Plants and people do best with companionship. Mutually beneficial plant relationships are proven to enhance any vegetable garden. If you plan to grow arugula this year, consider adding some arugula companion plants to your selection.
Arugula is a full-flavored salad green that gives everything a peppery punch. Originally from the Mediterranean and foraged by the Romans, it’s no surprise arugula makes a great pesto and goes well on pizza.
Learn what to plant with arugula and how to incorporate biodiversity into your garden for more variety in your everyday meal ingredients.
Have You Considered What to Grow with Arugula?
Arugula plants are members of the brassica or cabbage family and are one of the leaf lettuce varieties. They are prolific and grow heartily in early spring, bolting in the summer and self-propagating for a fall crop.
Choosing a companion species with similar nutritional requirements or including a species that will benefit or help the arugula makes your vegetable garden more productive. More people are returning to homegrown foods, and you can, too.
Discover the most complementary veggies, herbs, and flowers for your arugula garden. Learn what to plant with arugula to make the happiest veggie garden in your neighborhood.
When growing arugula from seeds, plan your garden carefully to take advantage of mutually beneficial plants and make the most of your space.
Alliums make merry but smelly companion plants for brassicas. Of course, they smell delicious to us but planting next to onions makes a put-off for garden pests like aphids. Add a few rows of leeks to disguise your precious baby arugula leaves. Check out these alliums that make great arugula companion plants.
Chives and leeks help your garden by keeping nematodes and other burrowing pests in the soil away during the arugula growing season. Even if you aren’t keen on the taste of onions, allowing them to flower entices beneficial insects. Alliums produce irresistible flowers that bring pollinators to benefit the rest of your vegetable garden. Arugula is great to plant together with garlic, too.
Herbs Make Wonderful Arugula Companion Plants
Herbs are famous for their savory and sweet aromas, and we love them for cooking our favorite dishes. Herbs are even great for companion planting arugula because they produce beautiful flowers which attract pollinators and pest-eating insects alike. If allowed to flower, borage is particularly alluring to garden pests.
In addition to being delicious, pungent-smelling herbs like oregano and coriander dissuade unwelcome insects. The many uses of herbs make them a garden must-have when considering what to grow with arugula. A diverse fresh herb selection might even inspire you to try new things in the kitchen.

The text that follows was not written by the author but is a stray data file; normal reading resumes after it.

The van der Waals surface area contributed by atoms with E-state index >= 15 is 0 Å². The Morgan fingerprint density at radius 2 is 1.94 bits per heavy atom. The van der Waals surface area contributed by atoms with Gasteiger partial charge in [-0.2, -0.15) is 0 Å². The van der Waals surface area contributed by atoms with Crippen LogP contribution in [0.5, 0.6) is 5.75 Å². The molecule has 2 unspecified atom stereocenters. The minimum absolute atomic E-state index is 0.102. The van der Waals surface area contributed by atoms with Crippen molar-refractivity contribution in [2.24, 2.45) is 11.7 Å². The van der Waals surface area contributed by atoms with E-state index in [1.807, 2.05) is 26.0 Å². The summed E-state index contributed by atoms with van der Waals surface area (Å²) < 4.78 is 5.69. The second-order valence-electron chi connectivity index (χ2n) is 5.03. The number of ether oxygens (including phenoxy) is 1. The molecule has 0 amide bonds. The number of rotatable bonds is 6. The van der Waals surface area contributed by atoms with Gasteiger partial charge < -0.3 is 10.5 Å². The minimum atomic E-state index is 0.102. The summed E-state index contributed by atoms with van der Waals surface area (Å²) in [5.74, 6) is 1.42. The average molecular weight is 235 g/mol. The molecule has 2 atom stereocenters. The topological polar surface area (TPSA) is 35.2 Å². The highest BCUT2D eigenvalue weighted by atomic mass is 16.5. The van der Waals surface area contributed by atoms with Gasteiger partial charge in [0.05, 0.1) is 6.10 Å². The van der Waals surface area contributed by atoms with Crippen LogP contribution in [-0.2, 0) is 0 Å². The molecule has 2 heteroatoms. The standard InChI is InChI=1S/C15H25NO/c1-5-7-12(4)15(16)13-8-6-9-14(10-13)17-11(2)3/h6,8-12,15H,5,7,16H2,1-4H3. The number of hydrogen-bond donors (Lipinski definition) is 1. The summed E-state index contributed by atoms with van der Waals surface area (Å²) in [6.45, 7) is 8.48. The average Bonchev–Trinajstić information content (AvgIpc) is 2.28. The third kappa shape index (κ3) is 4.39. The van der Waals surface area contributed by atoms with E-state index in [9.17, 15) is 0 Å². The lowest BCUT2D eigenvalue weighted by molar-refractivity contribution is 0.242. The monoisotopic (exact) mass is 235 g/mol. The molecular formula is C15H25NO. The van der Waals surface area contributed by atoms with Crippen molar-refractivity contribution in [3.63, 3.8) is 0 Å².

Try Flowers for Companion Planting Arugula
Introducing a little floral diversity to your garden not only helps entice beneficial insects for your many arugula varieties, but flowers even provide a delicious distraction from your veggies.
Insects such as invasive flea beetles or the hungry caterpillar enjoy nasturtiums and ignore your arugula in favor of it. Diversion tactics in gardening improve food quality and keep the need for chemicals down.
Chamomile, hyssop, and calendula make complementary arugula companion plants and helpful friends in any veggie garden. Marigolds are not just aesthetically pleasing; they deter root-harming nematodes. Try organic mulch around your flower bases for extra pest-fighting power.
If you’re wondering what to plant with arugula, try other members of the brassica family. There are quite a few great-tasting, versatile options to complement your garden and meal plan.
Arugula is prone to bolting or going to seed in the full sun of summer. Sowing arugula in early spring with other seasonally appropriate, cool weather brassicas is a solid companion planting strategy.
Black flea beetles are a common enemy of the arugula plant. Many gardeners plant radishes as a distraction crop. Using bait brassica is a pesticide-free way to divert aphids, caterpillars, and nematodes from your veggie garden. Plus, cruciferous vegetables have documented health benefits and are nutritious additions to every dinner table.
Wondering What to Plant with Arugula?
Legumes are a family of super-veggies that include beans, known as nitrogen fixers.
Add pole beans or bush beans to your veggie garden to enrich the soil for other nearby plants. All plants require nitrogen to make chlorophyll; give your soil the advantage and add beans as arugula companion plants.
If you choose beans as arugula companion plants, do not place them near your alliums. Plants like chives and leeks harm the nitrogen-producing bacteria found in the root nodules of the beans, which inhibits growth and impedes garden productivity.
We hope you enjoyed these smart gardening tips and feel ready to try arugula companion plants in your veggie garden this year.
However, if you’re new to arugula and inspired by this article, there are quite a few varieties to choose from. Many people buy mesclun mixes (salad green mix) packages from the nursery or local garden center to start.
Sow your arugula seeds in the early spring or late summer. For maximum productivity, plan to sow any suitable companions accordingly. Substitute arugula for spinach in the garden or grow some in addition to your arugula for variety.
This easy-growing annual has so many fabulous friends that the options for companion planting are endless. Customizing your garden space for aesthetics and abundance is half the fun – be sure to leap in with both feet.
Add to your plant knowledge by trying different companion planting combinations and experimenting during the growing season. To minimize the use of pesticides, grow things that either complement how you cook or increase the biodiversity of your garden. With a bit of know-how and planning, you can do both.
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